But none of this vital context to the homeless shelter system crisis is mentioned in the CBC reports that can only be described as journalistic negligence or malpractice.
“Kevin wants the City to create more shelter beds. The fact is, if you make minimum wage, or collect social assistance, it’s almost impossible to afford an apartment in Toronto nowadays. And so shelters are full,” CBC’s Purdon reported carelessly and unquestioningly.
Never mind that the City of Toronto has already spent tens of millions of more taxpayer dollars into expanding the shelter system over the past few years, or that Canada’s large immigration levels, the burgeoning Airbnb market, foreign homebuyers, government housing subsidies and the in flux of tens of thousands of refugee claimants all are affecting Toronto’s rising house and rent prices.
No, instead CBC journalists would rather show Canadian homeless people devoid of any of this context, say there’s a crisis, and then ask Canadians if they care, implying taxpayers should be doing more; Taxpayer-funded CBC journalist’s mission accomplished.
Credit, where credit is due, though. The CBC did take time to humanize several homeless men, people dehumanized daily by a public that often pretend they don’t exist. However, a journalist’s job is not to tell a story based solely upon emotions, devoid of the most pertinent facts,statistics and context on why this is happening.
Could it also be, despite CBC’s David Cochrane berating CPC MP Pierre Poilievre for suggesting it, that the Canadian economy isn’t all that healthy, so that’s also a partial contributing factor to the homelessness problem in Canada, too?
CBC’s own story on homelessness and the latest atrocious job numbers, despite massive deficit spending by Trudeau’s Liberals, are signs pointing to yes.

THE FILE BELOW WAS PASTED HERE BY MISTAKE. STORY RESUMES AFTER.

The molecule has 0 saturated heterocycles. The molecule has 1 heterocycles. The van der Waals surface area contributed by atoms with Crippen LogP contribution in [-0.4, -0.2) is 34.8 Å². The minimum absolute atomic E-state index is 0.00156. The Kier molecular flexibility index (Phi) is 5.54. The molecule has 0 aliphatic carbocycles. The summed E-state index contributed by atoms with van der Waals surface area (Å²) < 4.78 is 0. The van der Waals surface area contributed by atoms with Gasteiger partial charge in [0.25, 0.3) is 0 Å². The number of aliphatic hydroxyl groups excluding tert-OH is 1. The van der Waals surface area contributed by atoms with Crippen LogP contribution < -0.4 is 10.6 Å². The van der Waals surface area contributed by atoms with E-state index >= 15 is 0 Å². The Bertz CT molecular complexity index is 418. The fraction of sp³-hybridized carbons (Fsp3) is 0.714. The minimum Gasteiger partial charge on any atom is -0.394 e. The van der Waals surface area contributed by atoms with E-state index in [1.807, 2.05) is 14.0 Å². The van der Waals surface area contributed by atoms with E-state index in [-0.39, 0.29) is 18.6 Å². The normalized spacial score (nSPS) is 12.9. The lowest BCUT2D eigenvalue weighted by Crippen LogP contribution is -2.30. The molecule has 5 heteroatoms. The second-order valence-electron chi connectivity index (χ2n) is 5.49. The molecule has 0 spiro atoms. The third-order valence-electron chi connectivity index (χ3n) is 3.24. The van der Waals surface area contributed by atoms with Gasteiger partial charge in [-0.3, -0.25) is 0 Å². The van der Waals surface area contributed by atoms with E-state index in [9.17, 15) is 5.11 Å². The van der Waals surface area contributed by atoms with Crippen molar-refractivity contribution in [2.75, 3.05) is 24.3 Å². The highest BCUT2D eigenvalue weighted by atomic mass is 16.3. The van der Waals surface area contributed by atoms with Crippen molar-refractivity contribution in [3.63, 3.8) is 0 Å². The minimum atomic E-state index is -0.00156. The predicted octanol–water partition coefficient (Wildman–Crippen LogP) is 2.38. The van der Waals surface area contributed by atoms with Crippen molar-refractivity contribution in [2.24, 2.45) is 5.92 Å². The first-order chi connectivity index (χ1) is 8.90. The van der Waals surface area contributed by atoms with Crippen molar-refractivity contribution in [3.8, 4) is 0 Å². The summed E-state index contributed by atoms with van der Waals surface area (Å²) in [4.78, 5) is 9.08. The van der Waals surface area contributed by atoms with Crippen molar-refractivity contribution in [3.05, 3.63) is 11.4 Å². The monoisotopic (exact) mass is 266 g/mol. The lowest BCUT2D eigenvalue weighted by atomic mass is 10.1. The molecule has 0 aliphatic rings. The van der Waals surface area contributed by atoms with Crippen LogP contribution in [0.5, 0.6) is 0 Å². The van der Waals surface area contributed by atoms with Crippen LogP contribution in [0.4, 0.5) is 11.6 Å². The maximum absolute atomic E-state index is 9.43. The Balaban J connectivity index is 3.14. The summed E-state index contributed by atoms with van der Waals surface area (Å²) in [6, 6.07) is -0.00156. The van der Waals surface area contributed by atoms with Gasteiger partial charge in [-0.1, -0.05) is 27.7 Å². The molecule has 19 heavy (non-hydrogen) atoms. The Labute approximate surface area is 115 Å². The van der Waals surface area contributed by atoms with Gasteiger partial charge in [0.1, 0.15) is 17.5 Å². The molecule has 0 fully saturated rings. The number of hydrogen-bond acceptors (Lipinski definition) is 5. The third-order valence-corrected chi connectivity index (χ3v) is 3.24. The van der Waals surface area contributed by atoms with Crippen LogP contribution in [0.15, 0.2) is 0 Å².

But CBC wants to have its poutine and eat it too.
In CBC’s world it’s rarely Liberal government incompetency that is the source of a problem, but stingy Canadians not paying enough money to fix said problem the Liberals did indeed cause.
“The thing is, when people talk about the homeless it’s often in terms of numbers and statistics like the ones above — but the issue really hits home when you meet the people,” wrote Purdon and another CBC journalist in Thursday’s viral piece.
I’ve met many of Toronto’s homeless, foreign and native, through my reporting. It’s definitely an eye-opening experience that is hard to report on because anyone with an ounce of a compassion ends up feeling for all of these people, but no problem is fixed without fully understanding the underlying context of an issue, which is a journalist’s job to understand and explain.
Euphemisms like “irregular border crossers” or CBC reports that gloss over the sources of a problem do nothing to inform the public or make things better. Instead, they allow for the disastrous status quo to go unchecked.
It’s a sad day for journalism when the top comments in the comment section (surprisingly not closed) explain the situation far better than the negligent reporters.
UPDATE: Embattled Liberal MP apologizes for using photos from U.S. detention camps to attack Conservatives
Update: According to Global News, Adam Vaughan has apologized for his tweets.
“The children of refugees are in profoundly vulnerable situations across the planet and here in Canada. Earlier this week, I criticized the Conservative government of Ontario on this point over Twitter. My tweet, however, in using a picture of refugee children in detention at a U.S. border facility, did the very thing I was criticizing. I should not have used or referenced the plight of those children in the way that I did.”